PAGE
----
From the moment that your children enter into your lives, you are charged to teach them many things so that they will grow up to be happy, healthy and producive members of society. Teaching your children about limits and boundaries shows your kids a truly healthy way to live.

Parents who ensure their children grow up learning about limits and boundaries provide a solid foundation for their children’s futures. try applying some of these methods as you teach your kids about having and maintaining healthy limits and boundaries. Your kids will not only survive, they will thrive!

 

Thoughts?

 

For more information see www.martinamcgowan.com

 

photo credit: http://www.flickr.com/photos/zachstern/3475621998/in/photostream/

Comments

  1. says

    Boundaries keep us safe. As an educator, I find this true in business, in marriage, and as an individual and parent. As I work with families, particularly step and blended families where so often a lack of boundaries is what led to the original famliy’s demise it becomes clearly a subject that needs continual reinforcement.

    As we grow older, Les and I find that the boundaries are also about defining “enough” “success” and “celebration”, too often folks work with an endless ceiling of where striving can take them when perhaps the always striving for more is a boundary that needs to be called as well.

    Great writing Martina, as always.

    • says

      Thanks, Sweetie.

      Yes the formation of good boundaries and the will to stick with them are important as adults as well. Hopefully we can begin some of that work in our children as parents.

      As you and your husband have done, I have done and written about ways to express the “enough-ness” in my life. This has required spending some quality time with myself and sorting out what really belongs in my life and what does not.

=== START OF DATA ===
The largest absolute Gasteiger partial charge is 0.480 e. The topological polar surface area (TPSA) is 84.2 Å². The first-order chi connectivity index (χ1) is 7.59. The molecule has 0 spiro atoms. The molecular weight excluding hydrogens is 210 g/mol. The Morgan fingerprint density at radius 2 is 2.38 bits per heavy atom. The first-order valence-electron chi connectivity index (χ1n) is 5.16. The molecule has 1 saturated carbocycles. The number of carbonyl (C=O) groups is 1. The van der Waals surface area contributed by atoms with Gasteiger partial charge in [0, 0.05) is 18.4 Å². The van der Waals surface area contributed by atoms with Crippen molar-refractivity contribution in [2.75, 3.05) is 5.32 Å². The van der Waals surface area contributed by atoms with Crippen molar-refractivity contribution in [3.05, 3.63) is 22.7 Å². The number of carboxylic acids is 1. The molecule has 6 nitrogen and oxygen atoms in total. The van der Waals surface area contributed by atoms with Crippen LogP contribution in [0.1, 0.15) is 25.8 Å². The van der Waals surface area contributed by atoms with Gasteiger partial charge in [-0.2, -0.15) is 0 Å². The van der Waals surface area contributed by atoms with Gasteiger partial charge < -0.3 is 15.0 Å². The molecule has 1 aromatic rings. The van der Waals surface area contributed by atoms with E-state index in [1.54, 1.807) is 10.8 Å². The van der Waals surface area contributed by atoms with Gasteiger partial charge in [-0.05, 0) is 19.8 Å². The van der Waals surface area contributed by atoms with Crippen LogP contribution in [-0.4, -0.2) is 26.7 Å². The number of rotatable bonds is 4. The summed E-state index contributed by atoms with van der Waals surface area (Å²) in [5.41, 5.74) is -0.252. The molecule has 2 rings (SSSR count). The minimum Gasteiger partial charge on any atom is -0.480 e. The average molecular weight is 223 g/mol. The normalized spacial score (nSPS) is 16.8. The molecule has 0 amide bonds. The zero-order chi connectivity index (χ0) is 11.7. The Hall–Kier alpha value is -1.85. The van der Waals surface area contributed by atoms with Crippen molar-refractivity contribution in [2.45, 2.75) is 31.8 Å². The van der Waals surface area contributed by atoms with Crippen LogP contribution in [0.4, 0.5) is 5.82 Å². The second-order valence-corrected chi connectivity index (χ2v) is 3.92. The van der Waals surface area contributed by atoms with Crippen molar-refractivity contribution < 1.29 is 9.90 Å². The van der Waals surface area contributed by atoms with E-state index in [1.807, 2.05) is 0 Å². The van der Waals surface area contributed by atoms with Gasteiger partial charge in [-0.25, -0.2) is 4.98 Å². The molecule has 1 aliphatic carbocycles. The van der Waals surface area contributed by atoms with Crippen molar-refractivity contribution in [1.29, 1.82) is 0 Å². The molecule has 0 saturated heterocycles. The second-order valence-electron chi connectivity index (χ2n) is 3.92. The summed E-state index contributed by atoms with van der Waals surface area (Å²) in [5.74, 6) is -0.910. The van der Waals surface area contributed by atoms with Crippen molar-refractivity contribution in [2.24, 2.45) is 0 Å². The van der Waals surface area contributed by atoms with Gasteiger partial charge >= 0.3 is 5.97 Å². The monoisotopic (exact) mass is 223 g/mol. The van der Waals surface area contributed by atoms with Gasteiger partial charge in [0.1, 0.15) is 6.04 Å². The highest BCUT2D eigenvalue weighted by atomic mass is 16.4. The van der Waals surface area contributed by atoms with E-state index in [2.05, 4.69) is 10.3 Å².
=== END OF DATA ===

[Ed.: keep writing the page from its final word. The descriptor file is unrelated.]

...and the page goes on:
Knowing who you are and being honest with yourself about where you are really trying to get should help get many more people off the path of the endless pursuit of “more.”

      Thanks for the read and the comment.

  2. says

    Wonderful insight…powerful strategies for teaching children safe boundaries!

    With our 16 years of mentoring adolescents, Bill and I have seen sad after-effects in the lives of adolescents who received no early education about boundaries.

    Thank you, Martina!

    • says

      Thanks, Gail. Yes, getting the appropriate information to our childrem teens and young adults is very important. I applaud you and Bill for your mentoring efforts. Not many people reach out so diligently and deliberately to other people’s children.

      Thanks for taking the time to comment.

  3. says

    Thanks, Gail.

    Sadly we all see the effects in our every day lives. Children we mentor, friends of our children, children at church, kids we pass by every day all wandering astray for lack of parental-type mentoring, solid foundations and good role models.

    Thanks for adding to the conversation.

    Martina

  4. Edward benny says

    This is an educative article to read over and over again. If only the parents can take up the stress of teaching their children early about boundary setting,a lot of things will not go amis. Thanks Martina for this wonderful write up.

    • says

      Yes, Edward. There is a lot that is encompassed in our parental responsibilities, and helping our children establish good boundaries will serve them well for a long time to come.

      Thanks for taking the time to read and comment,
      Martina